The Claude Mono Blog


Rinder and Lewis – Disco
July 27, 2013, 6:03 am
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rinder and Lewis

It was that bizarre photo that got be started…

Rinder and Lewis, that is Laurin Rinder and W Michael Lewis have been a very recent disco discovery. I think I kind of knew about them in a purely peripheral sense from some of their artist production for El Coco and the quite well known Le Pamplemousse (see ‘Le Spank’) but I had not really paid attention or even connected to other production work such as Saint Tropez, Tuxedo Junction, and the very cool Discognosis. Rinder and Lewis: well these guys were just prolific original disco era producers who never are but (possibly) should be dropped in the same late-night DJ conversations as Patrick Adams and Pete Brown . Within much longer musical production careers commencing in the 60s they have been involved with at least 29 disco-era albums and as Laurin Rinder remembered it in a 2001 Discomusic.com article basically lived in the studio: “we really had cots, beds and the whole thing, we were just pumpin’ them out. 7 days a week, 3 different projects at the same time. I played drums on everything but had to play a little differently. I had to ask the engineer ‘What’s the name of this group?‘ ” . Their music output was the result of a cocaine-fuelled totally mad production schedule: “The amount of coke we did to do all this you can’t even imagine. $300 a day(big $ in 1977). I had to have plastic inserts in my nose so I could do more.” In the tradition of great disco producers they also played the majority of the instruments themselves. Despite that, as musicians they didn’t credit themselves on some of their earlier works, instead giving false names to false musicians on the back of their records.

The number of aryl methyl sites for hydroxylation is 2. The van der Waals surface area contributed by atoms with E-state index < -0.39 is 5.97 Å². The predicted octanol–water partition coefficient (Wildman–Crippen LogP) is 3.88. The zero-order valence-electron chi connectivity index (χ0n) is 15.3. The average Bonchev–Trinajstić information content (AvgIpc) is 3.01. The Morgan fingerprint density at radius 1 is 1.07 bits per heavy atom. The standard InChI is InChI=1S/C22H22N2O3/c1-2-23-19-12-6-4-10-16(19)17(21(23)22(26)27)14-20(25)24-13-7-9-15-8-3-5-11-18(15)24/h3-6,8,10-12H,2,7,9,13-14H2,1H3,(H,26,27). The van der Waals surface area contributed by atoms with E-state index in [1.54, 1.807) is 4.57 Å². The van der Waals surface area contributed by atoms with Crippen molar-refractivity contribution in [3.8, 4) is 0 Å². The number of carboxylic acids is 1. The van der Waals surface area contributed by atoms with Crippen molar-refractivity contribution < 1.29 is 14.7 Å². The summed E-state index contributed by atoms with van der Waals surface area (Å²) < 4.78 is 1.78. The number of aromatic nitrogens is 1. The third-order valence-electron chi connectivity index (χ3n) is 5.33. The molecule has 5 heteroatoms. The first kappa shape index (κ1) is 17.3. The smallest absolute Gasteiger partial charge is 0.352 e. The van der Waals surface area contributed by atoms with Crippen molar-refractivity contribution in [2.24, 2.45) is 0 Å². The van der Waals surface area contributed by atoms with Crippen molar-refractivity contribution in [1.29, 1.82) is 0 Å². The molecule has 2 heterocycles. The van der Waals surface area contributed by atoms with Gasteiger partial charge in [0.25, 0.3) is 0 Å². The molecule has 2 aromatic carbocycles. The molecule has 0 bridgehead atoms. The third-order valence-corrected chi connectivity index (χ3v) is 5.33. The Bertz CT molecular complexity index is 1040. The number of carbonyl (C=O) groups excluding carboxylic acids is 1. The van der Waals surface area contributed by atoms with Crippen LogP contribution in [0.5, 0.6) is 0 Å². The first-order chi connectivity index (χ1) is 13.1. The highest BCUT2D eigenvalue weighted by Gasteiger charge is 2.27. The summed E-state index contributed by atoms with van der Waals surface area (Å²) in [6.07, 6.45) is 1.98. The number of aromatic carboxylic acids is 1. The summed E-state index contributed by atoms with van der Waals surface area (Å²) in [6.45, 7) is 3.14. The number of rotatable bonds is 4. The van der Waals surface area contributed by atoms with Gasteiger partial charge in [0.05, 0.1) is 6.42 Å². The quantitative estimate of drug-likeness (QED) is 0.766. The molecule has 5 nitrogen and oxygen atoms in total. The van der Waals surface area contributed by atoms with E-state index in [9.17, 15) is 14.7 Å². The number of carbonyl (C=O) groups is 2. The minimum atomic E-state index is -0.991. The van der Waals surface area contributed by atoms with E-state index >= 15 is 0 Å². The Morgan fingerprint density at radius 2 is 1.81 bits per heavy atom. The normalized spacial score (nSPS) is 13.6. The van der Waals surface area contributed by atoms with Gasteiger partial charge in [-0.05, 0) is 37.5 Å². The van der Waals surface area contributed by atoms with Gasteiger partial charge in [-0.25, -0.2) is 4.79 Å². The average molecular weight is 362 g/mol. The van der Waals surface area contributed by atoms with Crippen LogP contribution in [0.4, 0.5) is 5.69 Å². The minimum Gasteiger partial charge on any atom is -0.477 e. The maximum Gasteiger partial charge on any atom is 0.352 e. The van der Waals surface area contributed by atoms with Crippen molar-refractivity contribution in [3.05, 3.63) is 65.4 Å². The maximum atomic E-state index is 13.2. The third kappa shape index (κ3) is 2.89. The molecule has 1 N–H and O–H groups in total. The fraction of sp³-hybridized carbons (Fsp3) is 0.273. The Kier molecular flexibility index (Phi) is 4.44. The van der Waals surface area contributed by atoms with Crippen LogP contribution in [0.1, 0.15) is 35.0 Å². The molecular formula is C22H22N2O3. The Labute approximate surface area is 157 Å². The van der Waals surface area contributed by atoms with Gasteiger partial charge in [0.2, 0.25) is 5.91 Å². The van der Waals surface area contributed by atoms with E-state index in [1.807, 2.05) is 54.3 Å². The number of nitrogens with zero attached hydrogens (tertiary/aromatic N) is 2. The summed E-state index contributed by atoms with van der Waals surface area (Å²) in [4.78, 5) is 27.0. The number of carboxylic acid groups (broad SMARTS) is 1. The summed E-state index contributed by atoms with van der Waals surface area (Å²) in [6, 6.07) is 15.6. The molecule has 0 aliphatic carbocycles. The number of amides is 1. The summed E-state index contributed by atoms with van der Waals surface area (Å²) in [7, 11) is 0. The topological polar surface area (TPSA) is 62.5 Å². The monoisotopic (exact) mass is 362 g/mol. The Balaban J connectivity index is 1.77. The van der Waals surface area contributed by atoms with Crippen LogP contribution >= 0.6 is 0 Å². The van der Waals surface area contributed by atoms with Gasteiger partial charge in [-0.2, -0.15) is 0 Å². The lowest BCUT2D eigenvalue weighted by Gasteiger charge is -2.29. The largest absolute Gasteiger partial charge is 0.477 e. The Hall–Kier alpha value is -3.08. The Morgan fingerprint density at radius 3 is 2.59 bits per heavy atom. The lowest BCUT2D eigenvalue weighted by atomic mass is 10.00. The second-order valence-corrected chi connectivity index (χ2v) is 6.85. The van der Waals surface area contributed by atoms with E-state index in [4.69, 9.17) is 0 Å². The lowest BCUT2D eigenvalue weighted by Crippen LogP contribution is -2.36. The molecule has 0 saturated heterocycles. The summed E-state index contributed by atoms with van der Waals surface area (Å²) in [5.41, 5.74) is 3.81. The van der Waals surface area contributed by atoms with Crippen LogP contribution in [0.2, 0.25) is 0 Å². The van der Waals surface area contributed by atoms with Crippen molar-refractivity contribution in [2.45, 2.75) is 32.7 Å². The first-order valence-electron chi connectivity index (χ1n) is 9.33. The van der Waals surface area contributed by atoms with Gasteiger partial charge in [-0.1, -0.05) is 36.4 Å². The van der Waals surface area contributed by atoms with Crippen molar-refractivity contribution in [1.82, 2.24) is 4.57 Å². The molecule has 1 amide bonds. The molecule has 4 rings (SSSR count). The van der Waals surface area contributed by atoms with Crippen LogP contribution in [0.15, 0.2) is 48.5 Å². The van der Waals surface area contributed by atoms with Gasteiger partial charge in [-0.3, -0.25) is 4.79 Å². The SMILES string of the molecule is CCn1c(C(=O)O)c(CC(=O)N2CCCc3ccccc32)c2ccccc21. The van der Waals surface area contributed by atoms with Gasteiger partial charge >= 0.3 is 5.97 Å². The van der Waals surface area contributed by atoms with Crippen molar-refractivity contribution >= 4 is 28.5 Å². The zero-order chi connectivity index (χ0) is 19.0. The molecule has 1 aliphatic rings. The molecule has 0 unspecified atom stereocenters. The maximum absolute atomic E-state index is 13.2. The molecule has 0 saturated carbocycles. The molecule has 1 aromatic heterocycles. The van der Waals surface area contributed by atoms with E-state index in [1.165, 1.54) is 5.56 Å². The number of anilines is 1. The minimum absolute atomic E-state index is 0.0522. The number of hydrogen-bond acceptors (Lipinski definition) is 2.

Seven Deadly Sins is a classic instrumentally-driven disco LP. In discussing its companion ‘Warriors’ Laurin explained some of the ‘secret magic of the studio creative process: “We changed the way recording happened. We started with a bass drum. And we laid down a track of a bass drum for ten minutes. Just boom, boom, boom Then we started piling things on top of things, on top of things and then did tons of editing.” At the time of the Warriors LP they were using over forty tracks to produce their music.

Although they did have a tendency to throw in a bit of populist cheese in the mix (what happened at 5:45 in the stunning ‘Lust’?) these guys are total masters of synth-powered, jazzy atmospheric disco. Search out their production work and especially the Seven deadly Sins. Not surprisingly, after disco, Rinder & Lewis burned out and were forgotten. All that coke had to take it’s toll….

In good news Laurin Rinder is still about and these days is an abstract painter calling abstract painting ‘the jazz of painting’ (alright!!). I have not been able to find out what happened to W Michael Lewis? ..mysterious?

Check out…

The vast AVI Records catalogue – keep an eye out for these babies in second hand record shops

Check out… this article on the fabulous Disco Delivery blog – and where I launched from to got some of my info

Check out…  this great news story from U,S. 60 Minutes from 1978, Its got some killer Studio 54 footage and there is some amazing footage of original disco era production and recording featuring Laurin Rinder’s Butterfly Records and Peter Brown doing some work for TK Records – this is the ‘real deal’ with big strings by the New York Philharmonic being dropped into the mix not some laptop generated sequenced samples. The clip was loaded up to YouTube by Laurin Rinder himself – neat and thank you.

Check out… ‘Lust’ from the 1977 Seven Deadly Sins LP

Check out… ‘Anger’ from the 1977 Seven Deadly Sins LP

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